Cutting Through the D&C Confusion
Four years ago, a doctor performed a lifesaving dilation and curettage, or D&C, to remove my daughter Lucy from my womb. I’m grateful for the doctor’s decisive actions because Lucy’s presence threatened my life, and I’m grateful for his caring, compassionate approach before, during and after the operation.
You’re probably familiar with a D&C, performed on about three-quarters of babies aborted in the first trimester. It’s also used for removing babies previously deceased due to miscarriage, as was the case with Lucy.
Unfortunately, since the Supreme Court overturned Roe v. Wade, American women have been lied to about the stark differences between D&Cs that save a mother’s life by removing a deceased baby and those that purposely end a baby’s life. They’re both technically related to abortions — but one helps a woman whose miscarriage (medically, a “spontaneous abortion”) is, under normal circumstances, outside of her control. The other is intentionally ending a life.
The media’s horror stories portray doctors as too scared to perform lifesaving D&Cs on women like me who have miscarriages. We are told they fear persecution by insensitive, power-hungry politicians who want nothing more than to control women. But no doctor should be scared of doing their job in line with the Hippocratic Oath, which vows to “do no harm.”
Like the best lies, the D&C narrative has some basis in truth. D&Cs are used in spontaneous and elective abortions involving a child dying in the womb. Of course, that narrative ignores the vast differences between intention and outcome.
Ironically, however, there is another similarity between elective and spontaneous abortions that the abortion industry wants to hide: both circumstances can cause deep, lasting pain and trauma for women.
Pain and suffering after miscarriage is becoming more acknowledged and understood. I experienced severe depression after four miscarriages. I was barely present to my four living children (I now have five) and husband for months. But nobody denied my pain, and my therapist and community helped me to find healing and move forward.
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A new study shows that many of the emotions present after spontaneous abortions are also carried by women who choose abortion. Support After Abortion has conducted the first nationally representative survey of women who have gone through medication abortions and discovered that one in three women struggle afterward. Adverse effects include but are not limited to anger, isolation, depression and anxiety.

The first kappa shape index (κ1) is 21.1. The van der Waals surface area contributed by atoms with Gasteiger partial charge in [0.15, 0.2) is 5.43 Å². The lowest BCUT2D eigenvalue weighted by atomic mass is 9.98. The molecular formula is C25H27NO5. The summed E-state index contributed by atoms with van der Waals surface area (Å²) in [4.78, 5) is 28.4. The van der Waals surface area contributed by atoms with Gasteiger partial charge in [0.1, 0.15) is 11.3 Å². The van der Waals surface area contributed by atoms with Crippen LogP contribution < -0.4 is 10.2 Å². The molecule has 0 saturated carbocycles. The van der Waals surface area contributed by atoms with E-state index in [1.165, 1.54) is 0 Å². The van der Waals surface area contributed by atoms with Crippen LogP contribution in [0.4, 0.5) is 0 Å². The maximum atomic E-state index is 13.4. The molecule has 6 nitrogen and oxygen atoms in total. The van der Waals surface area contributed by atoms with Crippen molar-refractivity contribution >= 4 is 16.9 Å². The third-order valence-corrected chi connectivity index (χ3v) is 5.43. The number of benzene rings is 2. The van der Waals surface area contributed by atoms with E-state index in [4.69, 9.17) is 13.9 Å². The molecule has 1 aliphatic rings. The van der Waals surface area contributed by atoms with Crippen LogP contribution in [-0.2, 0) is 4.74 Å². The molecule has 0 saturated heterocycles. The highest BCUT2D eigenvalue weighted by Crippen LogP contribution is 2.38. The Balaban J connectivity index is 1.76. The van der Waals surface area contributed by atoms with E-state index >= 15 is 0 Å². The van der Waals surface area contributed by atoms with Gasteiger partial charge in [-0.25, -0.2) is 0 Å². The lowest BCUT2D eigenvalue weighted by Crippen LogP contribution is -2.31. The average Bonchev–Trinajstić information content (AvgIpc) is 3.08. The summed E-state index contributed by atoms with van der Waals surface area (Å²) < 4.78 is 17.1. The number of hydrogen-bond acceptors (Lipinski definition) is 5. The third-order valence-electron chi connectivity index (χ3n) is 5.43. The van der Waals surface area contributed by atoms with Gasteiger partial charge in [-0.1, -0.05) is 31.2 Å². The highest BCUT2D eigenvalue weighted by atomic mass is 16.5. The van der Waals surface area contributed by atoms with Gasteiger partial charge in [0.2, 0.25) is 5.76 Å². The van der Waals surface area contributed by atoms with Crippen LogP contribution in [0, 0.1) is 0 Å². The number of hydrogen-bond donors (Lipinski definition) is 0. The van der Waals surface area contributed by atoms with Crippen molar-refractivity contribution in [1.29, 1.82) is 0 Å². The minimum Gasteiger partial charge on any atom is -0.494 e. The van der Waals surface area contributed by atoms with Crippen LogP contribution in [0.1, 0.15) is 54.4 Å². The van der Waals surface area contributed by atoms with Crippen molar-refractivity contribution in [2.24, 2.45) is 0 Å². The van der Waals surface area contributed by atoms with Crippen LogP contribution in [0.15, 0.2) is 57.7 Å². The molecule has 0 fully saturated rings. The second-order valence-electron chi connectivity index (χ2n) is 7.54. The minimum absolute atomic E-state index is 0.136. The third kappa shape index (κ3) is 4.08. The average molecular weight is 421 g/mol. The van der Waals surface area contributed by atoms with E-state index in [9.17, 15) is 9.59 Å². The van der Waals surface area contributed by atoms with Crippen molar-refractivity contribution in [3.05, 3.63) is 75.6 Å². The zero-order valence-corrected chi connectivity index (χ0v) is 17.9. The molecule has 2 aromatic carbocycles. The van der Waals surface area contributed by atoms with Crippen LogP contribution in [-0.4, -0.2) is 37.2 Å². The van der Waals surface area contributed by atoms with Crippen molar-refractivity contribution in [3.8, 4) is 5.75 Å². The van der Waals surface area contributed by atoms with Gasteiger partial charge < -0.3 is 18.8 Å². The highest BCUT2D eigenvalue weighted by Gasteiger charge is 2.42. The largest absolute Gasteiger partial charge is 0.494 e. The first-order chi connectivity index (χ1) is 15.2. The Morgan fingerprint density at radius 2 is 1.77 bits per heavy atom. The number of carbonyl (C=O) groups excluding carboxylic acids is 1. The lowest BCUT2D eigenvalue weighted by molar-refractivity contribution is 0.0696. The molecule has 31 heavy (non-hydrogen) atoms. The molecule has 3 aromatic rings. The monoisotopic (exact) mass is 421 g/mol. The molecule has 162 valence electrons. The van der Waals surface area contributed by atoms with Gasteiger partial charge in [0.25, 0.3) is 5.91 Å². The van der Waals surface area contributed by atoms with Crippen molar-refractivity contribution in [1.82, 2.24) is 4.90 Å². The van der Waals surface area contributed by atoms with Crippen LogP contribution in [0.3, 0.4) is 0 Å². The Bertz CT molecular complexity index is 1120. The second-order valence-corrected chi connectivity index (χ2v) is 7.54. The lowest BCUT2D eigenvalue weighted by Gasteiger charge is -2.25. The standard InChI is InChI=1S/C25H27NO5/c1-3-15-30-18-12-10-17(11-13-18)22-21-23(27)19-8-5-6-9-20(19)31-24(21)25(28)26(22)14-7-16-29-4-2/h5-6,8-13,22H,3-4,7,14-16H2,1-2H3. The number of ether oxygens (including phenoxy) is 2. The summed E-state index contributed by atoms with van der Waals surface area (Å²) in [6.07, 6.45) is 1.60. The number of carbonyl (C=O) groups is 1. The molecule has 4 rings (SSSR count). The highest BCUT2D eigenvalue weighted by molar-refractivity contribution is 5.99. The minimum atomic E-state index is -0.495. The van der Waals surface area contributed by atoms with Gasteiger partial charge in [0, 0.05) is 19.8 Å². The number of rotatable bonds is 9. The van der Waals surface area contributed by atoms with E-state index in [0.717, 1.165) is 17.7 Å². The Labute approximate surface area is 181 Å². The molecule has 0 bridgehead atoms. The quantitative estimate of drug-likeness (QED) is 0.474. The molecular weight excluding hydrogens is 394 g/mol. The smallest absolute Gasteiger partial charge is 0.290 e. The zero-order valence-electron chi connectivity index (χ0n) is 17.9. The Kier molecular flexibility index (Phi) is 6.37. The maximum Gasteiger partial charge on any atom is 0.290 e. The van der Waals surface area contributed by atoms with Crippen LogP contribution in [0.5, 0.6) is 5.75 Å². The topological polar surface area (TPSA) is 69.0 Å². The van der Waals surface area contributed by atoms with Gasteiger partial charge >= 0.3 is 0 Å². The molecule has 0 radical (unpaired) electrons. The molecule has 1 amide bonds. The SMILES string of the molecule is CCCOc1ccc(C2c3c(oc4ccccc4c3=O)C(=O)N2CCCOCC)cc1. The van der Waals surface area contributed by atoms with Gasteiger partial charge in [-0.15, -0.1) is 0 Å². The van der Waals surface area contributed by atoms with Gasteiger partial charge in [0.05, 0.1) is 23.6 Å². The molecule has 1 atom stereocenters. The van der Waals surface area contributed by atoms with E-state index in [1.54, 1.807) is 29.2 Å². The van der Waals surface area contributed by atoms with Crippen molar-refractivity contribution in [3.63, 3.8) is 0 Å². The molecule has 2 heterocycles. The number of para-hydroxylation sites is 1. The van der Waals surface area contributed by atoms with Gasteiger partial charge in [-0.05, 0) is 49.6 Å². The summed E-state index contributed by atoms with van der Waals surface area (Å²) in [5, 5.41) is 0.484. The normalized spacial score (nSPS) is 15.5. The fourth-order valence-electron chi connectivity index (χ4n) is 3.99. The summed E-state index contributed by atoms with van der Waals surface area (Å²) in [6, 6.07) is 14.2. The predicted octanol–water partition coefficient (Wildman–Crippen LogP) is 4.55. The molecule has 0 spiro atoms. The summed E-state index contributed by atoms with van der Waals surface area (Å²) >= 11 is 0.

I couldn’t have moved forward without the support of family, friends, faith and a professional therapist. But the Support After Abortion study makes clear that while 33 percent of women keep their medication abortions private, 63 percent of women either sought after-abortion help or said they could have benefited from talking to someone. Unfortunately, just 18 percent of women in the study knew where to go for after-abortion healing.
The final lie in the D&C narrative is that pro-lifers don’t care for women who consider or have abortions. But the world’s leading pro-life organization is the Catholic Church, which for years has run abortion healing programs and retreats to help men and women achieve after-abortion healing. I know the love in these programs because I volunteered at one and saw firsthand the freedom both women and men experienced as they allowed themselves, sometimes for the first time in decades, to be loved and to see themselves as deserving of God’s love.
Without a D&C, I may not be here today. But that’s because my doctor used the procedure to safeguard, not take, a life. The abortion industry’s lies are many, and one of the worst may be fooling women into conflating saving a life with ending it.
Danielle Erwin has a master’s degree in clinical psychology.
Copyright 2022 DC Journal — Inside Sources. Republished with permission.